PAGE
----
Friday, November 22, 1963. 12:30pm – John Fitzgerald Kennedy’s presidential motorcade reached Dealey Plaza, Dallas. Kennedy, the 35th US President, was riding with his wife Jacqueline, Texas Governor John Connally and Connally’s wife, Nellie. Thousands of people gathered near the Plaza to welcome the president. Both the president and his wife were greeting the people with a smile. All of a sudden, the sound of firing shook the Plaza and JFK fell down in his Limousine. He was fatally shot by former US Marine Lee Harvey Oswald.
Although Oswald was initially arrested for the murder of police officer J D Tippit (who was killed about 45 minutes after Kennedy was shot), later he was charged with the murder of the president. Two days later (on November 24, 1963), Oswald – while being transferred from the city jail to the county jail – was fatally shot by Dallas nightclub owner Jack Ruby in full view of television cameras broadcasting live.
American officials, who investigated the Kennedy murder case, didn’t mention any other name in their reports that were kept secret for more than 50 years. On October 26, 2017, the concerned authorities in the US released more than 2,800 previously classified records relating to the assassination of President Kennedy. In fact, President Donald Trump ordered the release of the classified Kennedy assassination records. However, he held back other “sensitive” documents under pressure from the Central Intelligence Agency (CIA) and the Federal Bureau of Investigation (FBI). On October 30, the FBI announced that the remaining documents would be released by The National Archives on a rolling basis in near future. According to sources close to the Bureau, the withheld papers will contain redactions to safeguard the individuals who are still alive. These people provided information to FBI and CIA officials during the investigation of Kennedy’s death.
In fact, the US Congress had instructed the FBI in 1992 to make the Kennedy-files public. The Congress also set a deadline, as it asked the Bureau to publish the reports on October 26, 2017. As per the JFK Assassination Record Collection Act enacted by the Congress in 1992, the president will make a final decision in this regard in 2017.
In the last week of October, President Trump announced that more information would be released soon. However, he did not confirm whether all the information would be revealed. He tweeted: “JFK Files are being carefully released. In the end, there will be great transparency. It is my hope to get just about everything to public!”
Many believe that the ‘real truth’ still remains unknown, as the released files don’t answer the major (and for many, still-lingering) question of whether anyone other than Oswald was involved in the assassination, thus, keeping the conspiracy theory alive.
One of the released reports reveals that the CIA had tapped Oswald’s phone a couple of months before the assassination. The CIA officials came to know that Oswald talked to a KGB officer posted at the Soviet Embassy in Mexico. They thought that he might be a KGB agent!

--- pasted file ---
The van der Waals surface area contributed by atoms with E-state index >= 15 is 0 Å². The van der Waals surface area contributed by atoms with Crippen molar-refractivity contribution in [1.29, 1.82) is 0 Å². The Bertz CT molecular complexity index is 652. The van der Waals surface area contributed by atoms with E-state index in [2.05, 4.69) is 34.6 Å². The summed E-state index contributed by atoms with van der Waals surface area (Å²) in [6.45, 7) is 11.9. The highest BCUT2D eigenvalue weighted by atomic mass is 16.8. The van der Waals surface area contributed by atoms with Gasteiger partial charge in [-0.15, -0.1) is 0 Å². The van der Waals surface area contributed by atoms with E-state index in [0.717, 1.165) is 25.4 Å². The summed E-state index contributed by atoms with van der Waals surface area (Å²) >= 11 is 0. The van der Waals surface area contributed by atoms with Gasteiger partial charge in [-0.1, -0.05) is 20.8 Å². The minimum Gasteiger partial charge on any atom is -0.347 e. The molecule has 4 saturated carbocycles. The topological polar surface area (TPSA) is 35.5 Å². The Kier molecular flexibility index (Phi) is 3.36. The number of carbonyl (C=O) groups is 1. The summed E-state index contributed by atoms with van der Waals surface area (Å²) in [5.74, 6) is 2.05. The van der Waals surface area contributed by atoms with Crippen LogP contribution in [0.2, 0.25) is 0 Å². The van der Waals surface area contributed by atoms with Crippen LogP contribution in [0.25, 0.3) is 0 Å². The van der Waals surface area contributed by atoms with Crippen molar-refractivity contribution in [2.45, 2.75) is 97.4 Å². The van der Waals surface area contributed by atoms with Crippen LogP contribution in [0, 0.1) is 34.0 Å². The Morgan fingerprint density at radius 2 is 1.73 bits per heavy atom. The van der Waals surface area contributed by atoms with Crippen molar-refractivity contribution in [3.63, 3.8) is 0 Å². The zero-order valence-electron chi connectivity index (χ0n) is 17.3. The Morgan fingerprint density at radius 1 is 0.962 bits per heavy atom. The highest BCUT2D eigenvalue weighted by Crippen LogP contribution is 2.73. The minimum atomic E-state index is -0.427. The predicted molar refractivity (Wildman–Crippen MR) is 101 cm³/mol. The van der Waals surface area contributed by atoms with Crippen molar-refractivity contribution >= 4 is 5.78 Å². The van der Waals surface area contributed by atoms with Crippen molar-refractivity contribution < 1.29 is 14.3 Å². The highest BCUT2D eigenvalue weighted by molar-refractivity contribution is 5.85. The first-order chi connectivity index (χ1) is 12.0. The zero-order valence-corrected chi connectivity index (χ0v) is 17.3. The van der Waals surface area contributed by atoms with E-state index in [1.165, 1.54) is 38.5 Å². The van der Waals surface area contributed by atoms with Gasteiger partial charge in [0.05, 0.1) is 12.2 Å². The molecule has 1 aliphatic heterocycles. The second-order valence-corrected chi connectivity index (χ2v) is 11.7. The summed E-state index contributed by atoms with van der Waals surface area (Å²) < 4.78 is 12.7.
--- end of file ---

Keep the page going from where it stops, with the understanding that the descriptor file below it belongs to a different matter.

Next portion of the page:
The speculation was not baseless, as Oswald was honourably discharged from the Marine Corps and defected to Soviet Union in October 1959. He lived in the Belarusian city of Minsk until June 1962. Later, he returned to the US with his Russian wife Marina and settled in Dallas.
Another released report shows that after the detention of Oswald, the FBI received a phone call and the caller said that the killer of JKF would be killed. According to sources, then-FBI Director J Edgar Hoover received the call on November 24, 1963. The caller told Hoover that he was member of the committee that was organised to kill Oswald. During interrogation, Oswald’s murderer Ruby repeatedly said that he was the only one behind the murder. It’s still not clear whether Ruby made the phone call on November 24.
Historians are not expecting anything new or surprising hidden in the files, which will be released soon. In his article ‘The Latest Release of JFK Documents Won’t End the Conspiracy Theories’ published in ‘The Weekly Standard’ on October 31, 2017, Philip Terzian wrote: “Unlike President William McKinley’s assassin, Kennedy’s killer was, himself, murdered a few days later, thereby, adding mystery and melodrama to national tragedy, and thwarting a judicial accounting.” He added: “A criminal trial and verdict for Oswald might well have brought closure, as we would now say; but perhaps not. Then again, the three previous presidential assassinations (McKinley, James A Garfield and Abraham Lincoln) involved a gunman standing inches away from his victim, while Oswald opened fire out of sight from the window of a high-rise building, like the recent Las Vegas sniper, whose death at the scene has, inevitably, spawned its own conspiracy theories.”
Gerald Posner, the author of the book ‘Case Closed: Lee Harvey Oswald and the Assassination of JFK’, said that many people thought that the scenario would change completely when the FBI released the files. It’s a wrong perception, according to the expert on the Kennedy assassination. Posner stressed: “There may be people who were informing to the CIA at the time who have moved on to careers in politics and business, and the revelation that they were informing will be embarrassing to them.”
The FBI is taking time to release some files because those files contain sensitive information. Historians believe that if the Bureau releases all the files, then it may become clear that the FBI and the CIA hid some information. There are so many questions that are yet to be answered. What happened during Oswald’s Mexico tour just a week before JFK’s assassination? Or how America tried to kill legendary Cuban leader Fidel Castro?
It’s up to President Trump to decide whether to release all the files. But, the answer is blowing in the wind!